Taken together, these allegations support a reasonable inference that LVMPD's choice in discipline ratified a policy or custom through which officers used their power to engage in sexual harassment or abuse. These allegations additionally give rise to the inference that the ratification of this policy or custom caused Plaintiffs' constitutional deprivations. Given the early stages of these proceedings, the Court will not dismiss Plaintiffs' Monell claims against LVMPD.

2. Supervisory Liability Against Sheriff Gillespie

LVMPD additionally contends that Gillespie should be dismissed from the SAC because the allegations raised against him in his official capacity are duplicative of those against LVMPD, and because Plaintiffs fail to allege that he is liable in his individual capacity. With regard to Plaintiffs' claims against Gillespie in his official capacity, Plaintiffs acknowledge that "a court may dismiss the individual named in his official capacity as a redundant defendant." (Dkt. no. 50 at 11-12 (quoting LVMPD's Motion, dkt. no. 41 at 11-12).) Therefore, as a threshold matter, the Court considers Plaintiffs' allegations against Gillespie in his official capacity as a suit against LVMPD. See Kentucky v. Graham, 473 U.S. 159, 166 (1985) ("As long as the government entity receives notice and an opportunity to respond, an official-capacity suit is, in all respects other than name, to be treated as a suit against the entity.")

"[T]o establish individual liability under 42 U.S.C. § 1983, a plaintiff must plead that each Government-official defendant, through the official's own individual actions, has violated the Constitution.'" Hydrick v. Hunter, 669 F.3d 937, 942 (9th Cir. 2012) (quoting Iqbal, 556 U.S. at 676)). A supervisor may be held individually liable under § 1983 "when culpable action, or inaction, is directly attributed to them." Starr v. Baca, 652 F.3d 1202, 1205 (9th Cir. 2011). Accordingly, the supervisor need not be "directly and personally involved in the same way as are the individual officers who are on the scene inflicting constitutional injury." Id. (citation and internal quotation marks omitted). The supervisor's participation could include his "own culpable action or inaction in the training, supervision, or control of his subordinates, " "his acquiescence in the constitutional deprivations of which the complaint is made, " or "conduct that showed a reckless or callous indifference to the rights of others." Id. at 1205-06 (internal citations, quotation marks, and alterations omitted).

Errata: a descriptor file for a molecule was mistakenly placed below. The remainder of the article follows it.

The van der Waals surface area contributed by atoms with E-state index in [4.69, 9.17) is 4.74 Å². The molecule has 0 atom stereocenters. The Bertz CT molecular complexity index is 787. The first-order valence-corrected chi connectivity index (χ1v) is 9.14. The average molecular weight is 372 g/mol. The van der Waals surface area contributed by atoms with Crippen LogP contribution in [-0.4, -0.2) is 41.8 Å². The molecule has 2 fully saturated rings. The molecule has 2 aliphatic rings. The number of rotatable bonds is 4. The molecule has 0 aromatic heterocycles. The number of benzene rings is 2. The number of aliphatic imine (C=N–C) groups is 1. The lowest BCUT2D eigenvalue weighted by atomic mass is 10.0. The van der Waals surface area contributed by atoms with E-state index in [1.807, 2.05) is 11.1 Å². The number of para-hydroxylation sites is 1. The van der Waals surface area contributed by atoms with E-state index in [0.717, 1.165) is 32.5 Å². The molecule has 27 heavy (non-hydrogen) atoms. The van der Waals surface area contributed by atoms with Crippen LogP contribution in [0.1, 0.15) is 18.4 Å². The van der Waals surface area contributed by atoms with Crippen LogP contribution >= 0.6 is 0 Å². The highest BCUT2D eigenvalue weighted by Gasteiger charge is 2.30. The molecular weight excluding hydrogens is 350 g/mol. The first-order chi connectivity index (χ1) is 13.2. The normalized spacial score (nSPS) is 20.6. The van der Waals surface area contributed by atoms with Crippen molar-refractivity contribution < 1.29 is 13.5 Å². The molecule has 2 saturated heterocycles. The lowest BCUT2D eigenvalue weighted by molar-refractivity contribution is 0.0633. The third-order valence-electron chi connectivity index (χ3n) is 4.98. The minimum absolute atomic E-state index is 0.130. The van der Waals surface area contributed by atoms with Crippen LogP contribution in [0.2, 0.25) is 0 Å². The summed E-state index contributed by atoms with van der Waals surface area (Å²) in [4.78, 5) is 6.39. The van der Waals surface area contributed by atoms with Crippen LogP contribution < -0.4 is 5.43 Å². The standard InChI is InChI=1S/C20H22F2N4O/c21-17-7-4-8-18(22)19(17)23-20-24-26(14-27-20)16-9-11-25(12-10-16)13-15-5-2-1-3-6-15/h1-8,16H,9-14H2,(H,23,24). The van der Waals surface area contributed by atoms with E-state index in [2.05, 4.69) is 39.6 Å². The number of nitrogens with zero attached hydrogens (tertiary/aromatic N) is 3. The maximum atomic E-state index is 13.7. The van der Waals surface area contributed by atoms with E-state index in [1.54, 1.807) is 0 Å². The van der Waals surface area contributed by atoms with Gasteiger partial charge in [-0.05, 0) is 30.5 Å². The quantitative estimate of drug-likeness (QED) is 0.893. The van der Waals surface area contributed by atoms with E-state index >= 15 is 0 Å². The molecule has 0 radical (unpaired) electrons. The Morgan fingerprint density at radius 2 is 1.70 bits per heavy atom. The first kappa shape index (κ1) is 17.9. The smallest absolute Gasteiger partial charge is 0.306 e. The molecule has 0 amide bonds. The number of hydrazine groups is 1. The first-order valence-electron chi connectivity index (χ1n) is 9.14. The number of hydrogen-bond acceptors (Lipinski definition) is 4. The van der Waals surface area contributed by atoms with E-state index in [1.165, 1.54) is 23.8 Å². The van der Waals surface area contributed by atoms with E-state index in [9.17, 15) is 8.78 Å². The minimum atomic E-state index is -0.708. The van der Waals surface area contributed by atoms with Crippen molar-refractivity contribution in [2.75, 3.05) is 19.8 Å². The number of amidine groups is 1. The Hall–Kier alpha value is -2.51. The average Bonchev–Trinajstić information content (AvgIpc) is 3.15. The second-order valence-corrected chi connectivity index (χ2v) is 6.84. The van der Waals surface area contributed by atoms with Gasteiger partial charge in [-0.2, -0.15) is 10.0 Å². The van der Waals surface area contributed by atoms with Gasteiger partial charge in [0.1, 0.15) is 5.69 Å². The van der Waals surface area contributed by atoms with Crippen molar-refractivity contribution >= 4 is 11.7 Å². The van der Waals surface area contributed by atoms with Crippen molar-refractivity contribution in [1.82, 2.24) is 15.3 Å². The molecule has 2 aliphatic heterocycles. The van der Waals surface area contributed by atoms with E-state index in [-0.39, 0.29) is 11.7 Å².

In addition to showing a supervisor's personal involvement in the deprivation of a constitutional right, a plaintiff must also show a "causal connection between the supervisor's wrongful conduct and the constitutional violation." Id. at 1207 (citation and internal quotation marks omitted). A plaintiff may show the causal connection by showing the supervisor "knowingly refused to terminate a series of acts by others, which he knew or reasonably should have known would cause others to inflict a constitutional injury." Dubner v. City and Cnty. of San Francisco, 266 F.3d 959, 968 (9th Cir. 2001).

The Court dismissed the FAC's allegations against Gillespie in his individual capacity because the FAC did not provide any factual allegations describing why or how Gillespie had knowledge of Plaintiffs' alleged constitutional deprivations. (Dkt. no. 37 at 9-10.) LVMPD contends that the SAC is similarly deficient. (Dkt. no. 41 at 12-13.) Plaintiffs argue that the SAC states a plausible claim for supervisory liability through Gillespie's ratification of Norman's conduct. (Dkt. no. 50 at 12.) For example, Plaintiffs point out the SAC's allegations that "Gillespie is aware of and has either explicitly or implicitly condoned or created a policy and practice of deliberate indifference towards the constitutional rights of women... and towards the constitutional rights of all members of the public to be free from [excessive force] and illegal detentions"; that he "has a policy and practice of allowing officers to violate the law with impunity and has created or failed to address a culture at the LVMPD that its officers are above the law"; and that he "has failed to adequately train LVMPD officers to refrain from engaging in police misconduct" and other abuse. (Dkt. no. 38 ¶ 12; see also id. ¶¶ 28, 89, 103, 116, 127 (alleging that Gillespie had actual or constructive knowledge of officers' misconduct and that, through inaction, he ratified this misconduct).)